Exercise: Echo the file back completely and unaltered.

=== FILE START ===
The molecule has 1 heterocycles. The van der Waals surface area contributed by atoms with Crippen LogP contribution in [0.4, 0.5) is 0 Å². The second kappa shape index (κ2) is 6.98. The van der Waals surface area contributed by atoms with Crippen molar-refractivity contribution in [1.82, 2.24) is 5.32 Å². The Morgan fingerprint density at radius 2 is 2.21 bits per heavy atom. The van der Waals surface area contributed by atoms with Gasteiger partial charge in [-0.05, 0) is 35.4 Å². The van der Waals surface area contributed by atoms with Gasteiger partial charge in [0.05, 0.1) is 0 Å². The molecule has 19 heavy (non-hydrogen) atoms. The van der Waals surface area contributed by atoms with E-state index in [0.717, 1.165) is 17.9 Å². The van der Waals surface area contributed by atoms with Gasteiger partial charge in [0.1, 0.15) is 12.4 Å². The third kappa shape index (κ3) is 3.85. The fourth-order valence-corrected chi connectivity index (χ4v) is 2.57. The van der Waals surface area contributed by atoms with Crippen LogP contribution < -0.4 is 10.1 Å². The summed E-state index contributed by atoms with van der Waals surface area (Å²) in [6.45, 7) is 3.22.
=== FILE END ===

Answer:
The molecule has 1 heterocycles. The van der Waals surface area contributed by atoms with Crippen LogP contribution in [0.4, 0.5) is 0 Å². The second kappa shape index (κ2) is 6.98. The van der Waals surface area contributed by atoms with Crippen molar-refractivity contribution in [1.82, 2.24) is 5.32 Å². The Morgan fingerprint density at radius 2 is 2.21 bits per heavy atom. The van der Waals surface area contributed by atoms with Gasteiger partial charge in [-0.05, 0) is 35.4 Å². The van der Waals surface area contributed by atoms with Gasteiger partial charge in [0.05, 0.1) is 0 Å². The molecule has 19 heavy (non-hydrogen) atoms. The van der Waals surface area contributed by atoms with E-state index in [0.717, 1.165) is 17.9 Å². The van der Waals surface area contributed by atoms with Gasteiger partial charge in [0.1, 0.15) is 12.4 Å². The third kappa shape index (κ3) is 3.85. The fourth-order valence-corrected chi connectivity index (χ4v) is 2.57. The van der Waals surface area contributed by atoms with Crippen LogP contribution < -0.4 is 10.1 Å². The summed E-state index contributed by atoms with van der Waals surface area (Å²) in [6.45, 7) is 3.22.